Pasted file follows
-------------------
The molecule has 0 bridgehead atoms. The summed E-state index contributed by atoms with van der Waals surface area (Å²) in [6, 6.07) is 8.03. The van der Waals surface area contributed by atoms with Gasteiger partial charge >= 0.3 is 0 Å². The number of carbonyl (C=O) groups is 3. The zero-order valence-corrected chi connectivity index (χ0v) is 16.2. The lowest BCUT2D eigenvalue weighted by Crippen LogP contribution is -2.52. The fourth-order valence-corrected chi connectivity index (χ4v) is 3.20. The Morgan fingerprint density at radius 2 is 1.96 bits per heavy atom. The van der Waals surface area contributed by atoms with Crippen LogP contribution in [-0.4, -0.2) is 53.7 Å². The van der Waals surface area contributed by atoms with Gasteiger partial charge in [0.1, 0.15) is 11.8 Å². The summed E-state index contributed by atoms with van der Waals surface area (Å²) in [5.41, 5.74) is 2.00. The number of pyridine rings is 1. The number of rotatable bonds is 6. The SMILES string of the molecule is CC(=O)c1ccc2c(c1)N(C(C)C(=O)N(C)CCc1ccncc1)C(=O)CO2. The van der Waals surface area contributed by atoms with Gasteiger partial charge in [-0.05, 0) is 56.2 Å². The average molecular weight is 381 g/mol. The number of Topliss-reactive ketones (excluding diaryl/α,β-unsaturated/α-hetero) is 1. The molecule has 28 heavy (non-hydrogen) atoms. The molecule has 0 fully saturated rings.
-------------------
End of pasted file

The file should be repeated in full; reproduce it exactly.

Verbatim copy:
The molecule has 0 bridgehead atoms. The summed E-state index contributed by atoms with van der Waals surface area (Å²) in [6, 6.07) is 8.03. The van der Waals surface area contributed by atoms with Gasteiger partial charge >= 0.3 is 0 Å². The number of carbonyl (C=O) groups is 3. The zero-order valence-corrected chi connectivity index (χ0v) is 16.2. The lowest BCUT2D eigenvalue weighted by Crippen LogP contribution is -2.52. The fourth-order valence-corrected chi connectivity index (χ4v) is 3.20. The Morgan fingerprint density at radius 2 is 1.96 bits per heavy atom. The van der Waals surface area contributed by atoms with Crippen LogP contribution in [-0.4, -0.2) is 53.7 Å². The van der Waals surface area contributed by atoms with Gasteiger partial charge in [0.1, 0.15) is 11.8 Å². The summed E-state index contributed by atoms with van der Waals surface area (Å²) in [5.41, 5.74) is 2.00. The number of pyridine rings is 1. The number of rotatable bonds is 6. The SMILES string of the molecule is CC(=O)c1ccc2c(c1)N(C(C)C(=O)N(C)CCc1ccncc1)C(=O)CO2. The van der Waals surface area contributed by atoms with Gasteiger partial charge in [-0.05, 0) is 56.2 Å². The average molecular weight is 381 g/mol. The number of Topliss-reactive ketones (excluding diaryl/α,β-unsaturated/α-hetero) is 1. The molecule has 28 heavy (non-hydrogen) atoms. The molecule has 0 fully saturated rings.